|Kris Kristofferson “Publishing Demos 1968-1972″
Light in the Attic CD/2LP/MP3″A selection of Kristofferson’s unreleased demos from the late 1960s and early ‘70s. Includes 60-page full-color CD booklet featuring interviews with Kristofferson and the musicians.”
|Blaze Foley “The Dawg Years”
Fat Possum CD/MP3A collection of 20 Foley songs, cut during three home studio sessions between February of 1976 and September of 1978. Some of Foley’s first recordings that have been unheard for 25 years.
|Steve Young “Rock Salt & Nails”
Big Pink CDSteve Young’s first solo record is adventurous, way ahead of its time, and gorgeous. A masterful production combining outlaw country, rock, folk, blues, and a touch of gospel. Long out of print, this is a Korean pressing in a paper sleeve. read our review…
|Various Artists “Troubled Troubadours”
Omni Recording CDRare classic country from the likes of Hank, Waylon, Porter, and Dolly. Most tracks unreleased. Collector’s edition includes liner notes and rare photos.
|Various Artists “Local Customs: Lone Star Lowlands”
Numero Group CD/LP/MP3″Southern boogie rock, CSNY clones, British blues thunder, garage-psych hangovers from Beaumont Texas’ Lowland studio. Limited bonus CD includes 20 extra songs.”
|Space Opera “Safe at Home”
101 Distribution CD”2010 archive release from the Texas Prog legends consisting of tracks that were recorded before and immediately after their debut album in 1970.”
|Richard & Linda Thompson “Shoot Out the Lights”
Rhino Handmade Deluxe CD”The couple’s legendary swan song as a two-disc deluxe edition that includes the original album along with a bonus disc of 11 unreleased live performances from the tour.”
Q. Anything we missed from your list this year?
Note: This is our 500th post!
Today is a day to remember John Lennon, but I just finished the watching the 2006 biopic on his good pal, Harry Schmilsson. Maybe I’m just a big Nilsson fan, but I thought Who Is Harry Nilsson (And Why Is Everybody Talkin’ About Him?) was moving, revealing, an excellent film; every great artist deserves a tribute this devoted. But when they got to Nilsson Sings Newman I remembered that I never really fell for this record, for whatever reason.
Q. Am I missing out on a knockout LP? Does Harry really improve on Newman’s tunes? Why wouldn’t I just listen to Randy sing em? Have you seen the doc and what’d you think?
“Livin’ Without You”
These guys any good? Is this album a good choice for a start? Where’s the sweet spot?
I need schooling on these Brothers.
“Come And Go Blues”
MP3 Album | download here ]
Orig Vinyl |1973 | Capricorn | search ebay ]
Spotify link | listen ]
Yoga Records, in collaboration with Riverman, are hitting it out of the park in their first year. It seems a shame I haven’t heard this record before, as it’s an easy new favorite. Ted Lucas got his start playing in a Detroit folk revival band called The Spike-Drivers, eventually leaving to form other groups The Misty Wizards, Horny Toads, and the Boogie Disease. While he was a respected figure in Michigan’s folk and rock scene, his self-titled solo album (recorded largely in his attic studio during 1974) failed to break beyond local recognition.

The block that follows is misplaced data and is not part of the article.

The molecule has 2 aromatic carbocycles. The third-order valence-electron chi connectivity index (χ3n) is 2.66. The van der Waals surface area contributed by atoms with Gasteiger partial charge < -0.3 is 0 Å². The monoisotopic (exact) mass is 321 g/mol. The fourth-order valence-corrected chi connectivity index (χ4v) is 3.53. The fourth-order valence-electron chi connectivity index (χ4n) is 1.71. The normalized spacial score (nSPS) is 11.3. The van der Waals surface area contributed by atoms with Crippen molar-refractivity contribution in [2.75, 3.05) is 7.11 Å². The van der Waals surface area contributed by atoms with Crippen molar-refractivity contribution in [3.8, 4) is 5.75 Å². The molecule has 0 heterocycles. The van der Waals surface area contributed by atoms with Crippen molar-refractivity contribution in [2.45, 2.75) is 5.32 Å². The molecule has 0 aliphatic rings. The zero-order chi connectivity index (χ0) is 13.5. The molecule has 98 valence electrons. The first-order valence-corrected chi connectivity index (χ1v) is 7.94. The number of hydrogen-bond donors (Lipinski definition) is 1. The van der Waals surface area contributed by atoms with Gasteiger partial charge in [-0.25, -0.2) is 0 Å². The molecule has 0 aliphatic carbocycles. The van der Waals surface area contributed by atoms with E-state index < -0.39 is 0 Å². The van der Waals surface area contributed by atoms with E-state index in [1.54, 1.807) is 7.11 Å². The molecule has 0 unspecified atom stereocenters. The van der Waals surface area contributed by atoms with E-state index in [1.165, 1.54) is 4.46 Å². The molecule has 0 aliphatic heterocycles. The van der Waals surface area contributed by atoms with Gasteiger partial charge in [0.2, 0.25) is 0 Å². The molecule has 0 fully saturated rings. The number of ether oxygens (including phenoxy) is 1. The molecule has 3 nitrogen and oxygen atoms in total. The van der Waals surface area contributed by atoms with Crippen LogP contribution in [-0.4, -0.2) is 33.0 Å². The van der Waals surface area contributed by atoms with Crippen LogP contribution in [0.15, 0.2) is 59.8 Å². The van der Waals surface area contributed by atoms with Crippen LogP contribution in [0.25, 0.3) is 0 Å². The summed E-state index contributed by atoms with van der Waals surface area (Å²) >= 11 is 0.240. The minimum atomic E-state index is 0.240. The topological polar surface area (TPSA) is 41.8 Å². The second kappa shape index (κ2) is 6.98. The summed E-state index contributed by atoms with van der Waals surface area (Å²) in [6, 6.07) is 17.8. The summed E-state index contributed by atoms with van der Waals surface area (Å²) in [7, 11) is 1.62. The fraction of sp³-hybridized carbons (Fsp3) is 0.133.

The promo sticker nails the sound, placing Ted Lucas next to legends John Fahey, Nick Drake, and Skip Spence. It’s a right on comparison when you hear what this album has to offer. Each side of the record is plainly its own thing; Side A being a suite of six perfectly sweet folk originals and Side B containing an instrumental, an extended blues jam, and an 8-minute raga. The first three tracks have melodies that seamlessly weave in your head on first or second listen. “I’ll Find A Way” is the sleeper knockout, tucking in after the record’s gorgeous three song opener: “Plain & Sane & Simple Melody,” “It’s So Easy,” and “Now That I Know.” These tunes are so easy to love and will have no trouble lodging comfortably in your head. I can’t contain how much I dig the side A closer “It Is So Nice To Get Stoned,” especially when “Sonny Boy Blues” on side B warns “you better stop drinking that wine.” Arrangements are sparse, an acoustic guitar gracefully ornamented with sitar drones (Lucas played uncredited sitar on the Tempations’ “Psychedelic Shack”) and delicate electric fingerpicking, with some auto-harp and tasteful percussion elsewhere. For a lost psych-folk record, the sound is remarkably current.
Comes in a faithfully reproduced LP-style package, with a facsimile of the original insert, new liners and a save-worthy protective cover. Yoga just might make the CD format cool again! Even so, I might have to spring for the vinyl. The insert, by the way, is wonderful, showcasing a badass t-shirt with Stanley Mouse’s cover design and contains the lyrics and chords to the songs on the first side. Got to be one of the best reissues of the year.